Hearing on the motions was held on May 18, 1992, with Martin Jano appearing for the plaintiffs, Barrie Michelsen appearing for Judge King, and Daniel Hall, Esq. appearing for defendants Juergens and Finn.  Alan Burdick, Esq. counsel for Intervenor was also present.

ANALYSIS
     A motion to dismiss for failure to state a claim for which relief can be granted brought under Rule 12(b)(6) will be granted "only if it appears to a certainty that no relief can be granted under any state of facts which could be proven in support of the claim."  Mailo v. Twum-Barimah, 2 FSM Intrm. 265, 267 (Pon. 1986).  In making its determination the court is to assume the allegations in the complaint to be true and give the plaintiff the benefit of all reasonable inferences.

     The essence of the motions before the court is that the doctrines of judicial and prosecutorial immunity preclude plaintiffs from stating a cause of action against defendants for the conduct alleged.  It is therefore necessary to examine these doctrines to determine whether they apply in FSM, what their scope is, and finally whether when assuming the allegations in the complaint to be true, any or all of the Counts in plaintiffs' complaint state a cause of action for which relief can be granted.

A.  JUDICIAL IMMUNITY: MOTION OF JUDGE KING
     Application of the doctrine of judicial immunity is a matter of first impression in the Federated States of Micronesia.  Defendant King relies upon the doctrine of judicial immunity established by the courts of England, and then adopted by the courts of the United States, arguing that the rationale for the doctrine in those jurisdictions applies equally to the Federated States of Micronesia.  Plaintiffs argue that because the FSM Constitution does not specifically grant judges immunity, the doctrine does not and should not apply.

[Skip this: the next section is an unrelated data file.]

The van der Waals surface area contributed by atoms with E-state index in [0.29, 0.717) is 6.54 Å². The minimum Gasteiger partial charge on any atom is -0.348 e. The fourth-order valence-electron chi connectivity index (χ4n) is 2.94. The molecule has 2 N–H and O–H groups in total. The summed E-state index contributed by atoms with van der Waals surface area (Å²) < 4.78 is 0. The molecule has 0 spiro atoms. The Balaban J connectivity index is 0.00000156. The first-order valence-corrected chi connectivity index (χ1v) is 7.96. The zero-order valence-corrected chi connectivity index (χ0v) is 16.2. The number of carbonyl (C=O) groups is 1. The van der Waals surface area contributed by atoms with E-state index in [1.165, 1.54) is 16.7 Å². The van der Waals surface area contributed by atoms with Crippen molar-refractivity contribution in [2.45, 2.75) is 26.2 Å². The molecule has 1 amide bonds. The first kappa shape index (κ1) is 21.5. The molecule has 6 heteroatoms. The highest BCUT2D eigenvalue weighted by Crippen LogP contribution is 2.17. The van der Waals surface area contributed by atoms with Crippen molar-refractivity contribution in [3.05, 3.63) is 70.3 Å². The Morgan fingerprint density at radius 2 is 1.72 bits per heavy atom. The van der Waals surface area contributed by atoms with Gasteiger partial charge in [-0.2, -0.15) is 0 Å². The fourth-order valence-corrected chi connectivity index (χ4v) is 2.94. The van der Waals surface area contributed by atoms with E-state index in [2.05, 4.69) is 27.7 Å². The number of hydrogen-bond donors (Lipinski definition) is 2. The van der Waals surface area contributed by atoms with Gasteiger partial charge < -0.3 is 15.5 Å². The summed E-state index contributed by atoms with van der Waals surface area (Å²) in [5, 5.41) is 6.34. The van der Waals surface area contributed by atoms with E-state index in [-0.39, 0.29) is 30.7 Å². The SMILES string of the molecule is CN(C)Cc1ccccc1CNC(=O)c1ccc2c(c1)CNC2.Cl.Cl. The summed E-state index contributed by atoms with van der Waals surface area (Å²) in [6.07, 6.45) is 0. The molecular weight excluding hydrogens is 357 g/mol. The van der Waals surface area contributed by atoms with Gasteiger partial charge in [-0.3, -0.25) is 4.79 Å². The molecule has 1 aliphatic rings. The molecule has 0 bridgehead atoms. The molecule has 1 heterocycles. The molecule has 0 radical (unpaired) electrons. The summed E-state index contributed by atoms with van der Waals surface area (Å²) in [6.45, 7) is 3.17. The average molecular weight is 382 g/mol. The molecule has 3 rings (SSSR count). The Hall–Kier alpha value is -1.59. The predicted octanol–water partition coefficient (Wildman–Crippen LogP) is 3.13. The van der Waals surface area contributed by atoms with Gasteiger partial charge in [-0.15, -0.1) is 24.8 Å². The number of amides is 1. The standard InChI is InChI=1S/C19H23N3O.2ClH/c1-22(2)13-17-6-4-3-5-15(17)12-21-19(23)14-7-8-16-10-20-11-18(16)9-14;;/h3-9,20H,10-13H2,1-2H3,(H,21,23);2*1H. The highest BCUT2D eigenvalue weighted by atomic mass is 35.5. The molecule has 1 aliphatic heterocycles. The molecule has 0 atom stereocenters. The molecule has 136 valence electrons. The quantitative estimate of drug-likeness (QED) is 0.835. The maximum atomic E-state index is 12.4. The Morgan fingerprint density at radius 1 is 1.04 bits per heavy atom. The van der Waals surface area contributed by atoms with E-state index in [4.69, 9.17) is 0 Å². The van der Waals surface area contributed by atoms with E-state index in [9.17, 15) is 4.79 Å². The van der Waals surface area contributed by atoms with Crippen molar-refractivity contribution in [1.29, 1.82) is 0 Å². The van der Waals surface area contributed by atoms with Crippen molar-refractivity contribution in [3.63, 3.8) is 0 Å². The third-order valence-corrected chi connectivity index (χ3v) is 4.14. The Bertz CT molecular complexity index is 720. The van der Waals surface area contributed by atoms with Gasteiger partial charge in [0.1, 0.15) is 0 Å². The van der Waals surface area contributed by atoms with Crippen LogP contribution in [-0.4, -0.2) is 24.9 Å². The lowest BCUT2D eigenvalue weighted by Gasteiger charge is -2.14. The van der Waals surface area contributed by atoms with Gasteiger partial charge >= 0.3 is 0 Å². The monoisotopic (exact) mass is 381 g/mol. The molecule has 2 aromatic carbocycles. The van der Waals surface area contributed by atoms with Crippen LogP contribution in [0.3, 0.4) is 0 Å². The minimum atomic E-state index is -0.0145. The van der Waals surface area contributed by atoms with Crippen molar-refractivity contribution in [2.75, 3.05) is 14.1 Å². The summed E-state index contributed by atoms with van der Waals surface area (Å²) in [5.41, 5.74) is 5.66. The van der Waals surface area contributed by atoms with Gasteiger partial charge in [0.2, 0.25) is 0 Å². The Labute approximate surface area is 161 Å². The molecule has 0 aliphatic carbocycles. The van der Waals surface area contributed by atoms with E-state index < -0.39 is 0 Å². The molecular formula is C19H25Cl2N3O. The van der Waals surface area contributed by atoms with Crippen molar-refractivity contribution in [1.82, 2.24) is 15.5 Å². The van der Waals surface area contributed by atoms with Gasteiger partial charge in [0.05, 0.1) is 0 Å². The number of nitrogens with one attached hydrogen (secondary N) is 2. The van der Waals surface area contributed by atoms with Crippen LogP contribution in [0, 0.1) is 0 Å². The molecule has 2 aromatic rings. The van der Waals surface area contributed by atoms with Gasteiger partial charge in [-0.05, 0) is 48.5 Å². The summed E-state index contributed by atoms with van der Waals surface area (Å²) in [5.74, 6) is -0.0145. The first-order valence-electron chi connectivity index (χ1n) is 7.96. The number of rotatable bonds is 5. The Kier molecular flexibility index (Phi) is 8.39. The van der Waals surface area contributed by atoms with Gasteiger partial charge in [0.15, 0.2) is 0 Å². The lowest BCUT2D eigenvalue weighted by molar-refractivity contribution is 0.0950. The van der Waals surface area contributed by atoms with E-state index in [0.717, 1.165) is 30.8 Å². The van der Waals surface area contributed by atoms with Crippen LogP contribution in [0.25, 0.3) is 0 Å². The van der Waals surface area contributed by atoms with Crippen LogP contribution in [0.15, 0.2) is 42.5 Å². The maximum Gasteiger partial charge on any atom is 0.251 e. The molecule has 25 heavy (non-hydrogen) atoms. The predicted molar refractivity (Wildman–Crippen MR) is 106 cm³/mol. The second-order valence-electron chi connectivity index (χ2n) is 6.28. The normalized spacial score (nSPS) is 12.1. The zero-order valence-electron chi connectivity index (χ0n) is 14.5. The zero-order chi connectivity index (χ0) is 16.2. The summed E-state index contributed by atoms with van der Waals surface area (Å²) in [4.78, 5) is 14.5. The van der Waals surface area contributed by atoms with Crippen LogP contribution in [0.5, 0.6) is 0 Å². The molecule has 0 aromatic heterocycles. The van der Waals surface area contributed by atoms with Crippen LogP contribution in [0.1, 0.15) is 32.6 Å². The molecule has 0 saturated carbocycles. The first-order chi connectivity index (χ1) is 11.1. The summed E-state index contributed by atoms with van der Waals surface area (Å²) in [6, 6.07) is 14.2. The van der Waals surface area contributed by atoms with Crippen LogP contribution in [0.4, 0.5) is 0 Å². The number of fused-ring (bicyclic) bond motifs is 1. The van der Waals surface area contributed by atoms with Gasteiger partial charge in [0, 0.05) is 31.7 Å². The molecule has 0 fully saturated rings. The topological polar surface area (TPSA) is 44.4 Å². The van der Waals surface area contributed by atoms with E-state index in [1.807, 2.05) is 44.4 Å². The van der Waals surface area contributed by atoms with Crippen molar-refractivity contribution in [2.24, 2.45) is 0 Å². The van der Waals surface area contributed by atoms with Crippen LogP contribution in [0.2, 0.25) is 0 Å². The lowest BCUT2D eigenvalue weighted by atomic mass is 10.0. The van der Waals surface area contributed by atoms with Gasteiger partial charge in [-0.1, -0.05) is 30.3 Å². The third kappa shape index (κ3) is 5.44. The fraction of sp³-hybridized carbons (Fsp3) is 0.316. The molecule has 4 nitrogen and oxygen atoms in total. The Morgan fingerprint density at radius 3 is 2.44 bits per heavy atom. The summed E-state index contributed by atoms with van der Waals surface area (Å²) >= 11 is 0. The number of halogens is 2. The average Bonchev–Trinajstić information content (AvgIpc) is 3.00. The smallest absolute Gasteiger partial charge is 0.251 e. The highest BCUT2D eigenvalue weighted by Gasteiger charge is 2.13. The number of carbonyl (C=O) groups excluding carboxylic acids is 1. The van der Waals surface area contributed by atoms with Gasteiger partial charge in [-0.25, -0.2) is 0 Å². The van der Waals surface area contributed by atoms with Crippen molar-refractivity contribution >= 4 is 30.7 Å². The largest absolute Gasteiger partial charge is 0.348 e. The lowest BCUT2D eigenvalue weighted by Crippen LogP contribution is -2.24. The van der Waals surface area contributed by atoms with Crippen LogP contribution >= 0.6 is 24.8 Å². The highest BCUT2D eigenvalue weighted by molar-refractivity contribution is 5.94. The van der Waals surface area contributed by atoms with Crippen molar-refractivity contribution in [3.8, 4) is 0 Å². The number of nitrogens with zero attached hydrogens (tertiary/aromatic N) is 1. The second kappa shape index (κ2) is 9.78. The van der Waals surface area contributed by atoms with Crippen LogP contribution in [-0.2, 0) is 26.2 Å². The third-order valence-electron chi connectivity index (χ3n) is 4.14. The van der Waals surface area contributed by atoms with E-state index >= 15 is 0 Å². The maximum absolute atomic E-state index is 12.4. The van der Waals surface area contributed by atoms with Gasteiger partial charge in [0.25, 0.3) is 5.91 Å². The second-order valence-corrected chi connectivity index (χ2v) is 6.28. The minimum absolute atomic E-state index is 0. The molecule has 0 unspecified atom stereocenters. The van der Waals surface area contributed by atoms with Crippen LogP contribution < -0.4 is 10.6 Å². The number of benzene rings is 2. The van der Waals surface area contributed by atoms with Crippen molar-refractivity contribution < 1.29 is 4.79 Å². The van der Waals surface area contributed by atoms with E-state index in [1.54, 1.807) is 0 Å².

[5 FSM Intrm. 391]

     Plaintiffs' argument is unpersuasive because it does not take into account certain similarities in the system of jurisprudence adopted in the Federated States of Micronesia and that of the United States.  In forming its judicial system, the Federated States of Micronesia was influenced, in part, by the system adopted by the United States, which had based its judicial system largely on the English common law system.  This court may therefore look to United States law for guidance on the history, scope and application of the doctrine of judicial immunity.

     The principle that a judge is generally granted absolute immunity from civil liability for acts done in the exercise of a judicial function is as old as the beginning of the English common law.1  46 Am. Jur. 2d Judges 72 (1969) (citing Brictson v. Woodrough, 164 F.2d 107 (8th Cir. 1947)), cert. denied, 334 U.S. 849 (1948); Yaselli v. Goff, 12 F.2d 396 (2d Cir. 1926), aff'd, 275 U.S. 503, 28 S. Ct. 155, 72 L. Ed. 395 (1927).  See also, Forrester v. White, 484 U.S. 219, 108 S. Ct. 538, 98 L. Ed. 2d 555 (1988); Cleavinger v. Saxner, 474 U.S. 193, 106 S. Ct. 496, 88 L. Ed. 2d 507 (1985); Dennis v. Sparks, 449 U.S. 24, 101 S. Ct. 183, 66 L. Ed. 2d 185 (1980); Stump v. Sparkman, 435 U.S. 349, 98 S. Ct. 1099, 55 L. Ed. 2d 331 (1978); Bradley v. Fisher, 80 U.S. (13 Wall.) 335, 20 L. Ed. 646 (1872).  "Few doctrines were more solidly established at common law than the immunity of judges for damages for acts committed within their judicial jurisdiction."  Pierson v.  Ray, 386 U.S. 547, 553-54, 87 S. Ct. 1213, 1217, 18 L. Ed. 2d 288, 294 (1967).  As far back as 1872, the Supreme Court of the United States recognized that judicial immunity was "the settled doctrine of the English Courts for many centuries, and has never been denied, that we are aware of, in the courts of this country."  Bradley v. Fisher, 80 U.S. (13 Wall.) 335, 347, 20 L. Ed. 646, 649 (1872) (emphasis added).

     "A judicial officer cannot be called to account in a civil action for his determination and acts in his judicial capacity and within his jurisdiction, however erroneous.  For a mere error of judgment in the execution of his office, no action can be maintained against a judge of any court. . . ."  46 Am. Jur. 2d Judges 72, at 141-42 (1969). This doctrine "rests upon considerations of public policy, its purpose being to preserve the integrity and independence of the judiciary, and to insure that judges will act of their own free, unbiased convictions, uninfluenced by any apprehensions of consequences."  Id. at 142.